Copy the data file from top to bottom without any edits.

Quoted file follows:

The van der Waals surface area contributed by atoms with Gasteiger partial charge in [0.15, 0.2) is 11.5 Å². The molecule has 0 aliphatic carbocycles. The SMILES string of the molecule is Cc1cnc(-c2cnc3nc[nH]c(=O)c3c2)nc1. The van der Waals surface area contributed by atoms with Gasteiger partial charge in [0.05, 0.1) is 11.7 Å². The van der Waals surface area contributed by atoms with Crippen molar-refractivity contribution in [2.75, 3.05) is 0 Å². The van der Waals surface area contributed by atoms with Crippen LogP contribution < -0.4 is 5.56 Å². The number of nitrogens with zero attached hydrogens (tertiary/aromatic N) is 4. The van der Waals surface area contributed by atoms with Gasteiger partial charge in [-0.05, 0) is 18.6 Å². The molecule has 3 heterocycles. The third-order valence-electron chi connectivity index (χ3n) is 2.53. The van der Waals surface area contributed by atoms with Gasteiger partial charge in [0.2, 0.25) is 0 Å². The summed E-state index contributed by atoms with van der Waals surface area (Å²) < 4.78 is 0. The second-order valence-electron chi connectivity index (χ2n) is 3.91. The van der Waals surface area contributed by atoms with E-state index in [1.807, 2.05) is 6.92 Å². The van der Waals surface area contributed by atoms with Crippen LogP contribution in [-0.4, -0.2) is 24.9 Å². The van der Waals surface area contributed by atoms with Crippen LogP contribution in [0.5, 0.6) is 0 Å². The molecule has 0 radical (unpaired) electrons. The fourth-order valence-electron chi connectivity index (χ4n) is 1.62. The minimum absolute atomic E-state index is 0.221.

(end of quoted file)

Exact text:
The van der Waals surface area contributed by atoms with Gasteiger partial charge in [0.15, 0.2) is 11.5 Å². The molecule has 0 aliphatic carbocycles. The SMILES string of the molecule is Cc1cnc(-c2cnc3nc[nH]c(=O)c3c2)nc1. The van der Waals surface area contributed by atoms with Gasteiger partial charge in [0.05, 0.1) is 11.7 Å². The van der Waals surface area contributed by atoms with Crippen molar-refractivity contribution in [2.75, 3.05) is 0 Å². The van der Waals surface area contributed by atoms with Crippen LogP contribution < -0.4 is 5.56 Å². The number of nitrogens with zero attached hydrogens (tertiary/aromatic N) is 4. The van der Waals surface area contributed by atoms with Gasteiger partial charge in [-0.05, 0) is 18.6 Å². The molecule has 3 heterocycles. The third-order valence-electron chi connectivity index (χ3n) is 2.53. The van der Waals surface area contributed by atoms with Gasteiger partial charge in [0.2, 0.25) is 0 Å². The summed E-state index contributed by atoms with van der Waals surface area (Å²) < 4.78 is 0. The second-order valence-electron chi connectivity index (χ2n) is 3.91. The van der Waals surface area contributed by atoms with E-state index in [1.807, 2.05) is 6.92 Å². The van der Waals surface area contributed by atoms with Crippen LogP contribution in [-0.4, -0.2) is 24.9 Å². The van der Waals surface area contributed by atoms with Crippen LogP contribution in [0.5, 0.6) is 0 Å². The molecule has 0 radical (unpaired) electrons. The fourth-order valence-electron chi connectivity index (χ4n) is 1.62. The minimum absolute atomic E-state index is 0.221.